Nakibaala developed a handwashing system that opens by pressing the pedal at its (tap) base with a foot.
KAMPALA - As Ebola ravaged West Africa in 2014, Grace Nakibaala, a final year architect student at Makerere University became worried that her mother might contract the disease.
Her mother was a clinical officer at Entebbe Hospital where one of the Ebola isolation centres had been set up. Another had been established at Mulago Hospital.
Nakibaala thought her mother was in harm's way because an Ebola isolation centre had been set up at her workstation, and Entebbe would be the gateway into Uganda for suspected cases.
She chose to investigate the effectiveness of the two Ebola isolation centres in preventing the spread of the lethal disease in her final university project. Nakibaale realized that people opened the water taps at the isolation centres with their hands. She thought that this handwashing system was not effective at controlling infections.
Nakibaala set her sights on developing a handwashing system that would not involve opening water taps with hands. Under sponsorship from Resilience Africa Network (RAN), a local innovation hub supported by the United States Agency for International Development, Nakibaala started manufacturing the "pedal taps" in 2016.
The taps are opened by pressing the pedal at its (tap) base with a foot. But one should be wearing shoes to avoid contact with the pedal. Nakibaala's pedal taps have so far won several international awards.
"I want to see infection control tools developed in the developing world. The product is doing well in the market. Pedal tap is my flagship project but I have a bigger dream for infection control," Nakibaala said.
She was speaking to students at the college of engineering, design, art, and technology during the fourth edition of the innovation fireplace event held by RAN at Makerere University recently.
Nakibaala urged the students to identify problems in their communities and find solutions to them through innovations regardless of their academic qualifications.
"I am architect by training and an innovator by passion. When I started on the final university project, I had seen some sort of a problem that I wanted to address in my dissertation. I made recommendations and the Government and institutions like the Centers for Disease Control liked the recommendations and started working with me," she added.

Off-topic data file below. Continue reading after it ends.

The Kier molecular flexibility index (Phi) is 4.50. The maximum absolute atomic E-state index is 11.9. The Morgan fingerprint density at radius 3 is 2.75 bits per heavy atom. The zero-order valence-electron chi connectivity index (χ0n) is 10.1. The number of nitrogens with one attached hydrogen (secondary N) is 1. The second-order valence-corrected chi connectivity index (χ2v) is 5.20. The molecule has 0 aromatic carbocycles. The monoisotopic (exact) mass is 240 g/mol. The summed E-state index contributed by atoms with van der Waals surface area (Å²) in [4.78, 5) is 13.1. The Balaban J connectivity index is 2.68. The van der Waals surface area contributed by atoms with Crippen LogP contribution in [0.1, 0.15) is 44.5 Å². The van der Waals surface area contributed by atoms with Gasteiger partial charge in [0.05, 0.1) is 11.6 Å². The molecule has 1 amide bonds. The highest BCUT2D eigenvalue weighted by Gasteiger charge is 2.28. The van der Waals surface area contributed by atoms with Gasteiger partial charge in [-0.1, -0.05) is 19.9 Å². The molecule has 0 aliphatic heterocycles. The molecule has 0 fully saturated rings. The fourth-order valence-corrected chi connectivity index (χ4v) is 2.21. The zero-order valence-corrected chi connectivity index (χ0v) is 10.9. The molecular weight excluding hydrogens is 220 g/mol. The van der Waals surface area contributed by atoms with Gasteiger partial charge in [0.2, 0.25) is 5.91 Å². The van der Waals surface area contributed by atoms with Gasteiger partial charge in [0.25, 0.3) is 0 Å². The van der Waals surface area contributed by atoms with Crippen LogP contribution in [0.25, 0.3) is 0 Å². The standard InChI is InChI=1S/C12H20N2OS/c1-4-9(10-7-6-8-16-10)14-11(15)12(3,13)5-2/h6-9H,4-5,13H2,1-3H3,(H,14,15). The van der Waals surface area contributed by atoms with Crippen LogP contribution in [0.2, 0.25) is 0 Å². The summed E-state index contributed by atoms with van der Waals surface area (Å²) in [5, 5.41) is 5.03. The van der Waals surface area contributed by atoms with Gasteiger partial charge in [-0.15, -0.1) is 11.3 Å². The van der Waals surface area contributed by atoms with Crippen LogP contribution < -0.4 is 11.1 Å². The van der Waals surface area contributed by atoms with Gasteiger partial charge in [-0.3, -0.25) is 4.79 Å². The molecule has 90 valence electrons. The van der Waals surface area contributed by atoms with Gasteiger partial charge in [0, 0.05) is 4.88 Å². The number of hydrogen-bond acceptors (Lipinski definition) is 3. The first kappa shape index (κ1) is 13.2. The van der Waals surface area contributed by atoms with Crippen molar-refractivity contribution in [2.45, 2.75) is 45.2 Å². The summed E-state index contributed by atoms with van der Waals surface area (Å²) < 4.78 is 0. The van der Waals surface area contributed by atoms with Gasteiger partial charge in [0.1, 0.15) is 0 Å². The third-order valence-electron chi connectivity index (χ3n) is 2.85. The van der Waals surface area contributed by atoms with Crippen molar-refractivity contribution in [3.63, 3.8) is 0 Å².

Dr. Annabella Baasaza, who sits on the board of National Information Technology Authority, and an associate professor at King Caesar University, urged students to take advantage of a number of innovation hubs being supported by Government to be mentored and helped to realise their innovative dreams.
She mentioned RAN as one of the innovation hubs and several others, including Outbox, Tetratec, Hive Colab, Makerere Innovation and Incubation Centre and CAMTech.
"Because the Government cannot mentor all these innovators, it is supporting these private hubs to help mentor and work with innovators to translate their ideas into products," Baasaza stated. She urged students to register their innovations with the Uganda Registration Services Bureau to secure their copy and patent rights.
Were Businge, a business development consultant, appealed to students to nurture ideas that can be translated into relevant products in their communities.
He added that innovations that seek to solve challenges in the communities would always be popular and easily marketable. He was responding to a question from one of the students, Brian Angura, who wanted to know how to identify relevant innovative ideas.
Hadijah Nagayi and Sharifah Birungi asked for tips on developing business models and marketing their products.